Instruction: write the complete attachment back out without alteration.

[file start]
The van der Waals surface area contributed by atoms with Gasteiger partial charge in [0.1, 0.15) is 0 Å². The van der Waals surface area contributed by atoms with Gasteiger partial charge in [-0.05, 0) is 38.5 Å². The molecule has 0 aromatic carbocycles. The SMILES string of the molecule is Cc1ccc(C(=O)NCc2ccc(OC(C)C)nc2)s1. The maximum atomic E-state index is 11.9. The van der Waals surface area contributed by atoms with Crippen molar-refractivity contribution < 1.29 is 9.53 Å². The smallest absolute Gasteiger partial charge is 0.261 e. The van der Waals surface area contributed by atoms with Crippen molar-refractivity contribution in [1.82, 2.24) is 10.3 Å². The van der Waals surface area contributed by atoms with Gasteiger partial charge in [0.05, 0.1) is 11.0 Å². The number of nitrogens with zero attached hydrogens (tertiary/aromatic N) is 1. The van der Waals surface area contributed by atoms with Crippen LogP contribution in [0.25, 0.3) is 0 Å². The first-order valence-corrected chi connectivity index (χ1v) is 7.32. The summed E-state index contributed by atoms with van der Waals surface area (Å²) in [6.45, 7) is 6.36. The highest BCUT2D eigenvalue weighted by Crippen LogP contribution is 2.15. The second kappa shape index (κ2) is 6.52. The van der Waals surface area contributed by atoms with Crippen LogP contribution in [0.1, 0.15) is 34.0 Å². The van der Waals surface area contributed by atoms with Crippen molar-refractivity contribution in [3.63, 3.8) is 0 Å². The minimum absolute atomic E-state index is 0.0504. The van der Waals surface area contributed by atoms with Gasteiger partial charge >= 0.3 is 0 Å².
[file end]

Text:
The van der Waals surface area contributed by atoms with Gasteiger partial charge in [0.1, 0.15) is 0 Å². The van der Waals surface area contributed by atoms with Gasteiger partial charge in [-0.05, 0) is 38.5 Å². The molecule has 0 aromatic carbocycles. The SMILES string of the molecule is Cc1ccc(C(=O)NCc2ccc(OC(C)C)nc2)s1. The maximum atomic E-state index is 11.9. The van der Waals surface area contributed by atoms with Crippen molar-refractivity contribution < 1.29 is 9.53 Å². The smallest absolute Gasteiger partial charge is 0.261 e. The van der Waals surface area contributed by atoms with Crippen molar-refractivity contribution in [1.82, 2.24) is 10.3 Å². The van der Waals surface area contributed by atoms with Gasteiger partial charge in [0.05, 0.1) is 11.0 Å². The number of nitrogens with zero attached hydrogens (tertiary/aromatic N) is 1. The van der Waals surface area contributed by atoms with Crippen LogP contribution in [0.25, 0.3) is 0 Å². The first-order valence-corrected chi connectivity index (χ1v) is 7.32. The summed E-state index contributed by atoms with van der Waals surface area (Å²) in [6.45, 7) is 6.36. The highest BCUT2D eigenvalue weighted by Crippen LogP contribution is 2.15. The second kappa shape index (κ2) is 6.52. The van der Waals surface area contributed by atoms with Crippen LogP contribution in [0.1, 0.15) is 34.0 Å². The van der Waals surface area contributed by atoms with Crippen molar-refractivity contribution in [3.63, 3.8) is 0 Å². The minimum absolute atomic E-state index is 0.0504. The van der Waals surface area contributed by atoms with Gasteiger partial charge >= 0.3 is 0 Å².